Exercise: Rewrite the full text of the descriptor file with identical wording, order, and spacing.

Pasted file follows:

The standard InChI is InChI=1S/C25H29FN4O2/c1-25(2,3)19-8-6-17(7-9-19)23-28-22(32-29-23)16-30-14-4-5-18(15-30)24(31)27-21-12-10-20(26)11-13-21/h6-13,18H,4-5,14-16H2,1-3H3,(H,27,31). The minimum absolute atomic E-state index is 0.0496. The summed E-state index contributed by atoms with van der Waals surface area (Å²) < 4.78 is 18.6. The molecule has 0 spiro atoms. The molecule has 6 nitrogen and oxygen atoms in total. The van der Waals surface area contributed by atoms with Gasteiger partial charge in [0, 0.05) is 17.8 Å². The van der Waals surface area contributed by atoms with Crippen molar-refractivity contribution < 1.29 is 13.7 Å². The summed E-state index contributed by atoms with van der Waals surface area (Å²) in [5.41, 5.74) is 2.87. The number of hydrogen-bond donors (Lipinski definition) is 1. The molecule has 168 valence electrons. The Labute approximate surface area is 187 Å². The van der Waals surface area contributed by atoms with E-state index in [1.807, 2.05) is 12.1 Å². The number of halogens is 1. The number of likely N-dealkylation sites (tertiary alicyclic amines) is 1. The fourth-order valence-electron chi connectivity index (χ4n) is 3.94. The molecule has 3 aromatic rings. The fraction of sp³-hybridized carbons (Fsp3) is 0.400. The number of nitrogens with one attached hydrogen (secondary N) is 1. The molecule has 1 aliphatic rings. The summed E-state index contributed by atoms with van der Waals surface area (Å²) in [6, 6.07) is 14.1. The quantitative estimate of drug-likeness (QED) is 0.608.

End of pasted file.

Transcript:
The standard InChI is InChI=1S/C25H29FN4O2/c1-25(2,3)19-8-6-17(7-9-19)23-28-22(32-29-23)16-30-14-4-5-18(15-30)24(31)27-21-12-10-20(26)11-13-21/h6-13,18H,4-5,14-16H2,1-3H3,(H,27,31). The minimum absolute atomic E-state index is 0.0496. The summed E-state index contributed by atoms with van der Waals surface area (Å²) < 4.78 is 18.6. The molecule has 0 spiro atoms. The molecule has 6 nitrogen and oxygen atoms in total. The van der Waals surface area contributed by atoms with Gasteiger partial charge in [0, 0.05) is 17.8 Å². The van der Waals surface area contributed by atoms with Crippen molar-refractivity contribution < 1.29 is 13.7 Å². The summed E-state index contributed by atoms with van der Waals surface area (Å²) in [5.41, 5.74) is 2.87. The number of hydrogen-bond donors (Lipinski definition) is 1. The molecule has 168 valence electrons. The Labute approximate surface area is 187 Å². The van der Waals surface area contributed by atoms with E-state index in [1.807, 2.05) is 12.1 Å². The number of halogens is 1. The number of likely N-dealkylation sites (tertiary alicyclic amines) is 1. The fourth-order valence-electron chi connectivity index (χ4n) is 3.94. The molecule has 3 aromatic rings. The fraction of sp³-hybridized carbons (Fsp3) is 0.400. The number of nitrogens with one attached hydrogen (secondary N) is 1. The molecule has 1 aliphatic rings. The summed E-state index contributed by atoms with van der Waals surface area (Å²) in [6, 6.07) is 14.1. The quantitative estimate of drug-likeness (QED) is 0.608.